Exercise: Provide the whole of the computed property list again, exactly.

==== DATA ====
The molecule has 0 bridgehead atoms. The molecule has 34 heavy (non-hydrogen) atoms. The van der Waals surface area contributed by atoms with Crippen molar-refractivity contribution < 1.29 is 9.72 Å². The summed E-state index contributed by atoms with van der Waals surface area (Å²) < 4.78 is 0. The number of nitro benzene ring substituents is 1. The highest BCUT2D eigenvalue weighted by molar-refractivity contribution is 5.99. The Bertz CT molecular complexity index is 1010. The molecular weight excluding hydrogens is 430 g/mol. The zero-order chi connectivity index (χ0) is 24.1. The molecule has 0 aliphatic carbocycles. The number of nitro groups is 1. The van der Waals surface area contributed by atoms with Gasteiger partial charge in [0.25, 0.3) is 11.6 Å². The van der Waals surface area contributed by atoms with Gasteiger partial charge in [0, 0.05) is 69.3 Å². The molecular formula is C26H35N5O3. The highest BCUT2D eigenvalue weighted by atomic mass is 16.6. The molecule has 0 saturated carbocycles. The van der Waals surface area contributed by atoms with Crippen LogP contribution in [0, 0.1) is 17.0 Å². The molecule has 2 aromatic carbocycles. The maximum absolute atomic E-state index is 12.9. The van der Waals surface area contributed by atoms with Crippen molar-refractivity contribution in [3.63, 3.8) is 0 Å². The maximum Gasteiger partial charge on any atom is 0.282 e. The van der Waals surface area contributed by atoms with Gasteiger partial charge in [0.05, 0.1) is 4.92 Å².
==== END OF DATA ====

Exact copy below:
The molecule has 0 bridgehead atoms. The molecule has 34 heavy (non-hydrogen) atoms. The van der Waals surface area contributed by atoms with Crippen molar-refractivity contribution < 1.29 is 9.72 Å². The summed E-state index contributed by atoms with van der Waals surface area (Å²) < 4.78 is 0. The number of nitro benzene ring substituents is 1. The highest BCUT2D eigenvalue weighted by molar-refractivity contribution is 5.99. The Bertz CT molecular complexity index is 1010. The molecular weight excluding hydrogens is 430 g/mol. The zero-order chi connectivity index (χ0) is 24.1. The molecule has 0 aliphatic carbocycles. The number of nitro groups is 1. The van der Waals surface area contributed by atoms with Gasteiger partial charge in [0.25, 0.3) is 11.6 Å². The van der Waals surface area contributed by atoms with Gasteiger partial charge in [0, 0.05) is 69.3 Å². The molecular formula is C26H35N5O3. The highest BCUT2D eigenvalue weighted by atomic mass is 16.6. The molecule has 0 saturated carbocycles. The van der Waals surface area contributed by atoms with Crippen LogP contribution in [0, 0.1) is 17.0 Å². The molecule has 2 aromatic carbocycles. The maximum absolute atomic E-state index is 12.9. The van der Waals surface area contributed by atoms with Crippen molar-refractivity contribution in [3.63, 3.8) is 0 Å². The maximum Gasteiger partial charge on any atom is 0.282 e. The van der Waals surface area contributed by atoms with Gasteiger partial charge in [0.05, 0.1) is 4.92 Å².